• Potential problems for your estate: If you stay in the home until you die, your estate must repay the reverse mortgage loan and all interest charges in full within a specified amount of time. But the time required to settle the estate could be much longer than that, which could create financial difficulties for your heirs upon your death.

Is a Reverse Mortgage Ever a Good Idea?

In most situations, homeowners would be better off getting a secured line of credit, or Home Equity Line of Credit (HELOC), which is another type of borrowing that uses your home as collateral. Why? Because many lenders offer much lower rates of interest on a secured line of credit than you could get on a reverse mortgage.

Of course, going with a line of credit requires the borrower to make a minimum monthly payment — usually equal to the amount of interest. But that’s a good thing because those interest charges won’t snowball and erode the equity in your home. Plus, with a HELOC, you have the freedom to pay back the money you’ve borrowed at any time, which could potentially save you big time in interest charges over the long term.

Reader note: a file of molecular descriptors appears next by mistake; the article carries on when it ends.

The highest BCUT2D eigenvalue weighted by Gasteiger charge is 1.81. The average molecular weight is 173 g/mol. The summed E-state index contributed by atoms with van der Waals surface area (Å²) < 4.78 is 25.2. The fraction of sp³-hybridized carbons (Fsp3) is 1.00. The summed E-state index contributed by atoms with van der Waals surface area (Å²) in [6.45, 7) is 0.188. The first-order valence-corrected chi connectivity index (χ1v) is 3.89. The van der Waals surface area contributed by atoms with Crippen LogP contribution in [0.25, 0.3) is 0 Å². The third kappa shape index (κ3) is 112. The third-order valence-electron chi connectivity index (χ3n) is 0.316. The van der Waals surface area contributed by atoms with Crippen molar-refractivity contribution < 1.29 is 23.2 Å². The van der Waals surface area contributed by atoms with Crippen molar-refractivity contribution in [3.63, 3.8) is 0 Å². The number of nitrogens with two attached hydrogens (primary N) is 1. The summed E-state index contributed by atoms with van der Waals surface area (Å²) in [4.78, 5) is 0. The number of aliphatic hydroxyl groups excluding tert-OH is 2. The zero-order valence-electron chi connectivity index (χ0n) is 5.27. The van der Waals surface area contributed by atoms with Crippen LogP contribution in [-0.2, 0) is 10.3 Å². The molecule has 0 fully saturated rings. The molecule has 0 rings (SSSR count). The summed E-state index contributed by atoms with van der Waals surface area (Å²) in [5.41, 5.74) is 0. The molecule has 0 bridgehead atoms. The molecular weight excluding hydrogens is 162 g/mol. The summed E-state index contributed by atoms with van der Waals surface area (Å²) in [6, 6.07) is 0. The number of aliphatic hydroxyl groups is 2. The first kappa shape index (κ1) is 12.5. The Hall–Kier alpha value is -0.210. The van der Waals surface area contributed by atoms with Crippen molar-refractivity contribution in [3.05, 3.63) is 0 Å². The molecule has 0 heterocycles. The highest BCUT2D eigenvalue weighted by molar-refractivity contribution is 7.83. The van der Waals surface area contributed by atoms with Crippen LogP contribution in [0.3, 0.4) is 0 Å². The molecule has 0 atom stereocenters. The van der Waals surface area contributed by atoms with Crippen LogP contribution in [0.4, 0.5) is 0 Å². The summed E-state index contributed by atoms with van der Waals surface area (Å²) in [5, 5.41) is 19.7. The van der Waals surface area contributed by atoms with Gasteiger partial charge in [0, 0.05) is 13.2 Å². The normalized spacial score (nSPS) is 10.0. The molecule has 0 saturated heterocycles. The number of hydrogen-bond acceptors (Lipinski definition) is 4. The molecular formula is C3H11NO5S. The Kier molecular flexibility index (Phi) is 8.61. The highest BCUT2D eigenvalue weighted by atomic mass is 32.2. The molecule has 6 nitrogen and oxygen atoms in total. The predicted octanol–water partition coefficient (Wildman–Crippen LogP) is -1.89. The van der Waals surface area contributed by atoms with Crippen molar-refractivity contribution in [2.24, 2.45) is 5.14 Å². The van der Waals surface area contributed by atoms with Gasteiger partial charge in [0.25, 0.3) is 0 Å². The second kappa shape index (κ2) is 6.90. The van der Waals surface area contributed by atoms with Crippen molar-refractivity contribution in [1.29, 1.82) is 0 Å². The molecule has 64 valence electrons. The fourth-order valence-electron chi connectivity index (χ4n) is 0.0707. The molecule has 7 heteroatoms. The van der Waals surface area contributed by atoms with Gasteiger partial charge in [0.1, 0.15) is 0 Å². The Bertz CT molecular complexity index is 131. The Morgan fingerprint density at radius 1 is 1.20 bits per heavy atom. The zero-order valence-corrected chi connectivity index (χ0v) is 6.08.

Aside from not having to make any payments until you sell the home or die, there are a couple of other selling points for a reverse mortgage vs. HELOC.

  • You don’t need to prove your income to qualify. As stated above, any homeowner over the age of 55 who lives in their home for at least six months a year can qualify for a reverse mortgage. To qualify for a HELOC, however, requires proof of stable and sufficient income and an adequate credit score.